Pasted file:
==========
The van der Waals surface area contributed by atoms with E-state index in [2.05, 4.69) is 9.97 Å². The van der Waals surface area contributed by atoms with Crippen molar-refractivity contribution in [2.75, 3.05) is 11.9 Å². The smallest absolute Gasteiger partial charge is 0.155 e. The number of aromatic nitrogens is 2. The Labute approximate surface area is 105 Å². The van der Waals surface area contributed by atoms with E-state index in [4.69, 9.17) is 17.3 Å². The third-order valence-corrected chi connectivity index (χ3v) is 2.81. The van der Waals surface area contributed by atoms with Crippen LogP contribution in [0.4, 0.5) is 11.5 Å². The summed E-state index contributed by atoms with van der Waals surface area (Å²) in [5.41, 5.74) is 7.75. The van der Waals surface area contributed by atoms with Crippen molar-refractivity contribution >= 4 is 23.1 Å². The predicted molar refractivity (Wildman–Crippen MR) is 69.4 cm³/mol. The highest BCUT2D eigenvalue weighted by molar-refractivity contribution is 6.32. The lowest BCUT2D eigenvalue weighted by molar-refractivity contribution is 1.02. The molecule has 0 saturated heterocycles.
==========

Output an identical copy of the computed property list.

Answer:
The van der Waals surface area contributed by atoms with E-state index in [2.05, 4.69) is 9.97 Å². The van der Waals surface area contributed by atoms with Crippen molar-refractivity contribution in [2.75, 3.05) is 11.9 Å². The smallest absolute Gasteiger partial charge is 0.155 e. The number of aromatic nitrogens is 2. The Labute approximate surface area is 105 Å². The van der Waals surface area contributed by atoms with E-state index in [4.69, 9.17) is 17.3 Å². The third-order valence-corrected chi connectivity index (χ3v) is 2.81. The van der Waals surface area contributed by atoms with Crippen LogP contribution in [0.4, 0.5) is 11.5 Å². The summed E-state index contributed by atoms with van der Waals surface area (Å²) in [5.41, 5.74) is 7.75. The van der Waals surface area contributed by atoms with Crippen molar-refractivity contribution >= 4 is 23.1 Å². The predicted molar refractivity (Wildman–Crippen MR) is 69.4 cm³/mol. The highest BCUT2D eigenvalue weighted by molar-refractivity contribution is 6.32. The lowest BCUT2D eigenvalue weighted by molar-refractivity contribution is 1.02. The molecule has 0 saturated heterocycles.